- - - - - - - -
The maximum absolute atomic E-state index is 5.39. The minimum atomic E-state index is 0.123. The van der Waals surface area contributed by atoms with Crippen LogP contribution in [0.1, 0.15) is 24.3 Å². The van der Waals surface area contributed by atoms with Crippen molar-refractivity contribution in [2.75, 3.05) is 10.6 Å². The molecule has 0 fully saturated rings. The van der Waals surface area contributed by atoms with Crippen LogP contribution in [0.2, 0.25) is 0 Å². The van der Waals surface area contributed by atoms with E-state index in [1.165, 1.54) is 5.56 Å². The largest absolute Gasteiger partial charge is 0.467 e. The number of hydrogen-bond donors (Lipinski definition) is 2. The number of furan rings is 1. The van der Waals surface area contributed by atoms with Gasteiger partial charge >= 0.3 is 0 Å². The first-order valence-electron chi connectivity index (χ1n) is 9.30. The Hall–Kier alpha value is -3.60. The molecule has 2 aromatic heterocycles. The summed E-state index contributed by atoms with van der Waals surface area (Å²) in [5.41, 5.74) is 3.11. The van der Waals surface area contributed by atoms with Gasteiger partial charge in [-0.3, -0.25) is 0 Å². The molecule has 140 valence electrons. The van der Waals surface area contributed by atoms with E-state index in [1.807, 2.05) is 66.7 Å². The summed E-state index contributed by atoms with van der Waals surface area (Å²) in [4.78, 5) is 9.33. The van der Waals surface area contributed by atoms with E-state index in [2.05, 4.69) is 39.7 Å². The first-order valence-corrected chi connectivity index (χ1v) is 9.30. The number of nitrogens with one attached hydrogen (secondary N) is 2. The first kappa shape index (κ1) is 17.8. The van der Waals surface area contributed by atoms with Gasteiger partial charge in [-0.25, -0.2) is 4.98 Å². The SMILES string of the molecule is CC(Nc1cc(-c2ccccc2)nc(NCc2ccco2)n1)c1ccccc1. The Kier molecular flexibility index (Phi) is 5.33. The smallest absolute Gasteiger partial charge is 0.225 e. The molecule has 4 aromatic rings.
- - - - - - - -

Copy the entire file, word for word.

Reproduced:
The maximum absolute atomic E-state index is 5.39. The minimum atomic E-state index is 0.123. The van der Waals surface area contributed by atoms with Crippen LogP contribution in [0.1, 0.15) is 24.3 Å². The van der Waals surface area contributed by atoms with Crippen molar-refractivity contribution in [2.75, 3.05) is 10.6 Å². The molecule has 0 fully saturated rings. The van der Waals surface area contributed by atoms with Crippen LogP contribution in [0.2, 0.25) is 0 Å². The van der Waals surface area contributed by atoms with E-state index in [1.165, 1.54) is 5.56 Å². The largest absolute Gasteiger partial charge is 0.467 e. The number of hydrogen-bond donors (Lipinski definition) is 2. The number of furan rings is 1. The van der Waals surface area contributed by atoms with Gasteiger partial charge >= 0.3 is 0 Å². The first-order valence-electron chi connectivity index (χ1n) is 9.30. The Hall–Kier alpha value is -3.60. The molecule has 2 aromatic heterocycles. The summed E-state index contributed by atoms with van der Waals surface area (Å²) in [5.41, 5.74) is 3.11. The van der Waals surface area contributed by atoms with Gasteiger partial charge in [-0.3, -0.25) is 0 Å². The molecule has 140 valence electrons. The van der Waals surface area contributed by atoms with E-state index in [1.807, 2.05) is 66.7 Å². The summed E-state index contributed by atoms with van der Waals surface area (Å²) in [4.78, 5) is 9.33. The van der Waals surface area contributed by atoms with E-state index in [2.05, 4.69) is 39.7 Å². The first-order valence-corrected chi connectivity index (χ1v) is 9.30. The number of nitrogens with one attached hydrogen (secondary N) is 2. The first kappa shape index (κ1) is 17.8. The van der Waals surface area contributed by atoms with Gasteiger partial charge in [-0.25, -0.2) is 4.98 Å². The SMILES string of the molecule is CC(Nc1cc(-c2ccccc2)nc(NCc2ccco2)n1)c1ccccc1. The Kier molecular flexibility index (Phi) is 5.33. The smallest absolute Gasteiger partial charge is 0.225 e. The molecule has 4 aromatic rings.